The more we move toward a cashless society, the more we are at risk should some financial, political, or natural disaster transpire which weakens or destroys societal and governmental dynamics. What people will accept in payment or trade for scarce and critical supplies could threaten your life if you don’t have any, or the cost may be more than you can afford, if you do. Here are some ideas to help you be prepared.
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In this post you will learn…
• what makes money valuable is also what can make it worthless;
• plastic and precious metals are useless in the aftermath of crisis;
• why government frowns and suppresses barter, and why to embrace it anyway;
• cash is usually aftermath King… but not always;
• whole new currencies evolve in serious or long term aftermath.
What money is, and why it has value
Money is nothing more than a convenient way to conduct ‘commerce’ (trade goods and services) with a standard and portable stand-in for something else of value. For this to work, all people within the trading area must agree to use it as such, and ‘it’ must have a definable and concretely known value. Any system of money is best handled by the local government, be it a tribal village in ancient times, or a modern industrialized nation. Or, it can be done by a network of banking and financial institutions, or even a combination with government. As we will see, banking options are good for them, bad for everyone else.
The later is what we have, today, and it suffers two problems most of us are aware of, both stemming from the banking side. To fully appreciate that, we should step back in time just a bit. Please take the time to read what you may otherwise presume already to know, because the points made in this section will play to remaining sections in critical ways. This is because only governments used to issue money, and to establish its value, they could not and dare not create money unless they held something of value in reserves somewhere, something of concrete and great value to back it up. Most nations, as did America, used Gold; the ‘Gold Standard.’
Whatever the value standard was, a citizen could go to a bank or government Purser, and demand to trade in the currency for its value in that item (i.e., Gold), or vice versa. This system guaranteed the value of the currency to a known unit of measure, and tended to help establish and maintain a stable economy, and made international trade viable; each currency had a concretely known valuation, and established trust between nations that the standard item, itself, could be obtained, if desired, to settle any balance of trade debt which might exist.
Then came the banks with their own idea, called Central Banks, which enables the printing of Fiat Currency, which is money which has nothing of value backing it. Enter the Federal Reserve Banking System. It has cost you and me a significant sum of our personal lifetime earrings. Some say we have literally been sold into slavery to the banks. Learn more about exactly how much it has cost you personally, here. Many, as do I, call it Treason, including the prophetic warnings of our Founding Fathers:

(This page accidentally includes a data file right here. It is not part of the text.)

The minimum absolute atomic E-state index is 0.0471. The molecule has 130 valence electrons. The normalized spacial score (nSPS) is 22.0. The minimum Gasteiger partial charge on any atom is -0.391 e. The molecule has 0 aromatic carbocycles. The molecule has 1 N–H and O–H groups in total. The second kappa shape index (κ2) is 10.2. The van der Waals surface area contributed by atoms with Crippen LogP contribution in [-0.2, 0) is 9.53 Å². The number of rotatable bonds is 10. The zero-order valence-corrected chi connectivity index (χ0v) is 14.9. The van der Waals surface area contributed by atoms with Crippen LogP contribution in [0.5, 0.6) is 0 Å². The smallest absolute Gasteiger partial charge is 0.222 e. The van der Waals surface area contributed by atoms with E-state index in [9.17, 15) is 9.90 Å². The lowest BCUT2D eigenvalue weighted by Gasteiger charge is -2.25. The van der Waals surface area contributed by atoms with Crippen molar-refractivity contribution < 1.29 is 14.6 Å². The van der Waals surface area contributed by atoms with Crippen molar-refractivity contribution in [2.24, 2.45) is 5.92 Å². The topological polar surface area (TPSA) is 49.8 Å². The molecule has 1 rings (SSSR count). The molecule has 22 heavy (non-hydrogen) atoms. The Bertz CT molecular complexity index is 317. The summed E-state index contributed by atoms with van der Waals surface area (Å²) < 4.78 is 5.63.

• “If the American people ever allow private banks to control the issue of their currency, first by inflation, then by deflation, the banks…will deprive the people of all property until their children wake-up homeless on the continent their fathers conquered…. The issuing power should be taken from the banks and restored to the people, to whom it properly belongs.” – Thomas Jefferson in the debate over the Re-charter of the Bank Bill of 1809 (millions of us, including myself, did wake up homeless with the Mortgage Derivative Collapse and associated ‘too big to fail’ bailouts, and we have had nothing but inflation and deflation cycles, not to mention devaluation of the dollar since establishing the Fed)
• “I believe that banking institutions are more dangerous to our liberties than standing armies.” –Thomas Jefferson
• “… The modern theory of the perpetuation of debt has drenched the earth with blood, and crushed its inhabitants under burdens ever accumulating.” -Thomas Jefferson (a reference to the National Debt)
• “History records that the money changers have used every form of abuse, intrigue, deceit, and violent means possible to maintain their control over governments by controlling money and its issuance.” -James Madison
• “If congress has the right under the Constitution to issue paper money, it was given them to use themselves, not to be delegated to individuals or corporations.” -Andrew Jackson (Banks are corporations)
• “The Government should create, issue, and circulate all the currency and credits needed to satisfy the spending power of the Government and the buying power of consumers. By the adoption of these principles, the taxpayers will be saved immense sums of interest. Money will cease to be master and become the servant of humanity.” -Abraham Lincoln (the Fed is all about interest paid to the banks for every dollar printed.)